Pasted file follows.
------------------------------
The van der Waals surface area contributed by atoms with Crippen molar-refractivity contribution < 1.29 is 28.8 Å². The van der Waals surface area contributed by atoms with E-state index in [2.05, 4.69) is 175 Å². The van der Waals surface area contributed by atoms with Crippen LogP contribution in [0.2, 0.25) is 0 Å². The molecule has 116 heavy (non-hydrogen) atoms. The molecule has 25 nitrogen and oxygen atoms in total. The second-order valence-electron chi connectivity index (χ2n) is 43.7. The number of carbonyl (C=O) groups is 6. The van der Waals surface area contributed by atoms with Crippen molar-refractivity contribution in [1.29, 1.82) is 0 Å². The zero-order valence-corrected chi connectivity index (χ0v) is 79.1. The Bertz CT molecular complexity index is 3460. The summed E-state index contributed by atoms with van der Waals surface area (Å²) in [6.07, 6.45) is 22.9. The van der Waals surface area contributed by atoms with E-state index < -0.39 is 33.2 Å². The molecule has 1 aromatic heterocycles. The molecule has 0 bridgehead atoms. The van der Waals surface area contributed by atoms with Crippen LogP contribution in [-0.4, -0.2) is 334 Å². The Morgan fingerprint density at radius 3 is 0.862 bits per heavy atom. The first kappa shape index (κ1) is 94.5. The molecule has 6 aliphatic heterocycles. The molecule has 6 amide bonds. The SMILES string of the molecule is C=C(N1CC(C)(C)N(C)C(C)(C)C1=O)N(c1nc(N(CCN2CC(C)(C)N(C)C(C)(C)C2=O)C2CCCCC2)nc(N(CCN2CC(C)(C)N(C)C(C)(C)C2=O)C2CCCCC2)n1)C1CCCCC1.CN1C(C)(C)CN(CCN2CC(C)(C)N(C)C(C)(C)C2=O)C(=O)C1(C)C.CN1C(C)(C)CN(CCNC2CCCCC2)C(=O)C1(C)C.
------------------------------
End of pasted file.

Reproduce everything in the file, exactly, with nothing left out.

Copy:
The van der Waals surface area contributed by atoms with Crippen molar-refractivity contribution < 1.29 is 28.8 Å². The van der Waals surface area contributed by atoms with E-state index in [2.05, 4.69) is 175 Å². The van der Waals surface area contributed by atoms with Crippen LogP contribution in [0.2, 0.25) is 0 Å². The molecule has 116 heavy (non-hydrogen) atoms. The molecule has 25 nitrogen and oxygen atoms in total. The second-order valence-electron chi connectivity index (χ2n) is 43.7. The number of carbonyl (C=O) groups is 6. The van der Waals surface area contributed by atoms with Crippen molar-refractivity contribution in [1.29, 1.82) is 0 Å². The zero-order valence-corrected chi connectivity index (χ0v) is 79.1. The Bertz CT molecular complexity index is 3460. The summed E-state index contributed by atoms with van der Waals surface area (Å²) in [6.07, 6.45) is 22.9. The van der Waals surface area contributed by atoms with E-state index < -0.39 is 33.2 Å². The molecule has 1 aromatic heterocycles. The molecule has 0 bridgehead atoms. The van der Waals surface area contributed by atoms with Crippen LogP contribution in [-0.4, -0.2) is 334 Å². The Morgan fingerprint density at radius 3 is 0.862 bits per heavy atom. The first kappa shape index (κ1) is 94.5. The molecule has 6 aliphatic heterocycles. The molecule has 6 amide bonds. The SMILES string of the molecule is C=C(N1CC(C)(C)N(C)C(C)(C)C1=O)N(c1nc(N(CCN2CC(C)(C)N(C)C(C)(C)C2=O)C2CCCCC2)nc(N(CCN2CC(C)(C)N(C)C(C)(C)C2=O)C2CCCCC2)n1)C1CCCCC1.CN1C(C)(C)CN(CCN2CC(C)(C)N(C)C(C)(C)C2=O)C(=O)C1(C)C.CN1C(C)(C)CN(CCNC2CCCCC2)C(=O)C1(C)C.